Visual Perception Problems in Children with AD/HD, Autism, and Other Learning Disabilities
A Guide for Parents and Professionals
“Some experts contend that as many as 50% of students who experience learning difficulties in school may have some degree of functional vision disorder,” states the author, an occupational therapist with more than thirty-one years of experience working with children who have exceptional needs. Kurtz is also the former Director of Occupational Therapy for the Children’s Hospital of Philadelphia, and has been recognized for her training of others about developmental disorders
Her book focuses on visual difficulties that can easily go undetected, but still greatly impact how a child processes information in the classroom. Macular degeneration is one example of the disorders that Kurtz discusses: “Children with this condition usually have normal peripheral vision, and can move around their environment without significant difficulty, but have significant difficulty using vision to read or process other visual information important to the learning process.” Colorblindness, congenital glaucoma, retinitis pigmentosa, and astigmatism are a few of the other conditions examined.
The author points out that these same visual difficulties can also affect a child’s social behavior. She includes a list of behaviors that a child with visual problems might exhibit, as well as a list of common physical complaints of kids experiencing visual impairments. “Disinterest in or avoidance of activities that require close visual attention,” is mentioned, along with “frequent squinting or rubbing of the eyes,” “frequent headaches during or following reading,” and “nausea or dizziness during or immediately following reading.”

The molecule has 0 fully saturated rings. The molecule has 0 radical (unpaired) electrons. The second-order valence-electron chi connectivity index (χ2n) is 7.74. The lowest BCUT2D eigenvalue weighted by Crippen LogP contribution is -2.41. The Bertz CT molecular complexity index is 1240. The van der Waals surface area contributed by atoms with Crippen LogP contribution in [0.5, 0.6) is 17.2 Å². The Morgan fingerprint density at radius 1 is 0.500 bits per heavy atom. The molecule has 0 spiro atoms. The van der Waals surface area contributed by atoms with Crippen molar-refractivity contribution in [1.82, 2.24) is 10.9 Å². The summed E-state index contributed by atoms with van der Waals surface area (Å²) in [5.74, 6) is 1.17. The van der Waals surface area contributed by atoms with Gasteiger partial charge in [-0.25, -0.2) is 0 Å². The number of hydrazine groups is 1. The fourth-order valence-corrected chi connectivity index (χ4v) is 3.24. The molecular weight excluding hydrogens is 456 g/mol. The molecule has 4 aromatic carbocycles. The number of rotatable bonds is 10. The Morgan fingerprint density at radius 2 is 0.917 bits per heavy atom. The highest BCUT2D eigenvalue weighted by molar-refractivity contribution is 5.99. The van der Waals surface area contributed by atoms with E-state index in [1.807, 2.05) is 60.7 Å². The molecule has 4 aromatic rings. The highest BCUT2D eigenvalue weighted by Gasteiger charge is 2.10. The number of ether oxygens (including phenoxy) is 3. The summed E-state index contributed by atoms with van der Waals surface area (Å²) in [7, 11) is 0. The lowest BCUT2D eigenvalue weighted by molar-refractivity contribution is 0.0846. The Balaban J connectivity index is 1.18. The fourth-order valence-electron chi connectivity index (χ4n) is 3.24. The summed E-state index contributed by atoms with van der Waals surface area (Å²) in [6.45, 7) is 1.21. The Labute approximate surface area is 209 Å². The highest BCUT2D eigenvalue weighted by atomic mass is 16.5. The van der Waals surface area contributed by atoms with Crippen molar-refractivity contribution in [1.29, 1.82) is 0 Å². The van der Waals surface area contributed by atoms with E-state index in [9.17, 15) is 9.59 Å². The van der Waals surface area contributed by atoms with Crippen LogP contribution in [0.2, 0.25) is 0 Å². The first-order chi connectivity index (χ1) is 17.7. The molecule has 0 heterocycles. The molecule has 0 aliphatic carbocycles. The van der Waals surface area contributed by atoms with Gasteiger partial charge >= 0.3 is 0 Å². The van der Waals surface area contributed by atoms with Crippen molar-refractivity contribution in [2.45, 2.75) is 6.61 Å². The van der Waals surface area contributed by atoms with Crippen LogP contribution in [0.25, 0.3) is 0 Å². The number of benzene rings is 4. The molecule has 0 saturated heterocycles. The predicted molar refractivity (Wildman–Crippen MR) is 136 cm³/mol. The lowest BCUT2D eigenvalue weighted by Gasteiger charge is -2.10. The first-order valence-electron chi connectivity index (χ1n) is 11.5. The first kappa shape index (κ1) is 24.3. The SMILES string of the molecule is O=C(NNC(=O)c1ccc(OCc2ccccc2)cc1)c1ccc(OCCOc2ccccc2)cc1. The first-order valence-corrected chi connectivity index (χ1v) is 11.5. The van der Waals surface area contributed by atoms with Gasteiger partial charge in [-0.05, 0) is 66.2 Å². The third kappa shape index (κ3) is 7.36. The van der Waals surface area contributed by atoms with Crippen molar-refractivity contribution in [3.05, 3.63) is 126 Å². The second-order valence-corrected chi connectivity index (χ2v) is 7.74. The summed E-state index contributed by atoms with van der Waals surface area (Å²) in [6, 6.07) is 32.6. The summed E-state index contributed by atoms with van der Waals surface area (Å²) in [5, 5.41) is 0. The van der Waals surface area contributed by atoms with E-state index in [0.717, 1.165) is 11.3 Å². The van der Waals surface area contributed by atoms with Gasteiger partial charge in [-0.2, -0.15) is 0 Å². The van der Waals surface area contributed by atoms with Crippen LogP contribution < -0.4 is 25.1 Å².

This book is exceptionally practical. Kurtz keeps parents in mind throughout by providing the medical lingo to necessary inform, but not to confuse. She provides a list of organizations that offer vision therapy (both inside and outside the U.S.), suggested questions to ask an eye professional before making an appointment, an explanation of the terminology a parent might find in a medical report, and a list of organizations, along with their web addresses and a one- to two-sentence description of the content at that web site.
Kurtz doesn’t just tell readers about a child’s problem and leave them wondering what to do next. She guides them with excellent ease. This makes for a time-saver, allowing parents and others working with children to focus on speeding the child to visual health.
This volume is compact in size, but abundant in resources. It’s a perfect, easy-to-read resource for parents, teachers, school counselors, tutors, day care providers, and nannies.
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